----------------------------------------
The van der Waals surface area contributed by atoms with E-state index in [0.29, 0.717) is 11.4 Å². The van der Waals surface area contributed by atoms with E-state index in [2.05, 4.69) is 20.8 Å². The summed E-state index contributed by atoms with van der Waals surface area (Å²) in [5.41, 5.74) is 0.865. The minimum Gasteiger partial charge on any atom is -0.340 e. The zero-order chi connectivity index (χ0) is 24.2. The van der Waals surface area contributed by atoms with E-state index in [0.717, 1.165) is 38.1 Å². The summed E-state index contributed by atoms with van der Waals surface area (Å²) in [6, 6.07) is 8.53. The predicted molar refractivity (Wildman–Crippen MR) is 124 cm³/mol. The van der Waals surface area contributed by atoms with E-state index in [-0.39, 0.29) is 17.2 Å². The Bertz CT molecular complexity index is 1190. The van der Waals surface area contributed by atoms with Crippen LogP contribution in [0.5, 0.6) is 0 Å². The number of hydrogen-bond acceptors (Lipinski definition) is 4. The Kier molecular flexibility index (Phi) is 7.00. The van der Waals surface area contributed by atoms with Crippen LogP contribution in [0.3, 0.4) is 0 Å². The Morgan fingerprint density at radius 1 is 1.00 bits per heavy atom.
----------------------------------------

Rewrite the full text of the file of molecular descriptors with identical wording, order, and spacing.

The van der Waals surface area contributed by atoms with E-state index in [0.29, 0.717) is 11.4 Å². The van der Waals surface area contributed by atoms with E-state index in [2.05, 4.69) is 20.8 Å². The summed E-state index contributed by atoms with van der Waals surface area (Å²) in [5.41, 5.74) is 0.865. The minimum Gasteiger partial charge on any atom is -0.340 e. The zero-order chi connectivity index (χ0) is 24.2. The van der Waals surface area contributed by atoms with E-state index in [0.717, 1.165) is 38.1 Å². The summed E-state index contributed by atoms with van der Waals surface area (Å²) in [6, 6.07) is 8.53. The predicted molar refractivity (Wildman–Crippen MR) is 124 cm³/mol. The van der Waals surface area contributed by atoms with E-state index in [-0.39, 0.29) is 17.2 Å². The Bertz CT molecular complexity index is 1190. The van der Waals surface area contributed by atoms with Crippen LogP contribution in [0.5, 0.6) is 0 Å². The number of hydrogen-bond acceptors (Lipinski definition) is 4. The Kier molecular flexibility index (Phi) is 7.00. The van der Waals surface area contributed by atoms with Crippen LogP contribution in [0.3, 0.4) is 0 Å². The Morgan fingerprint density at radius 1 is 1.00 bits per heavy atom.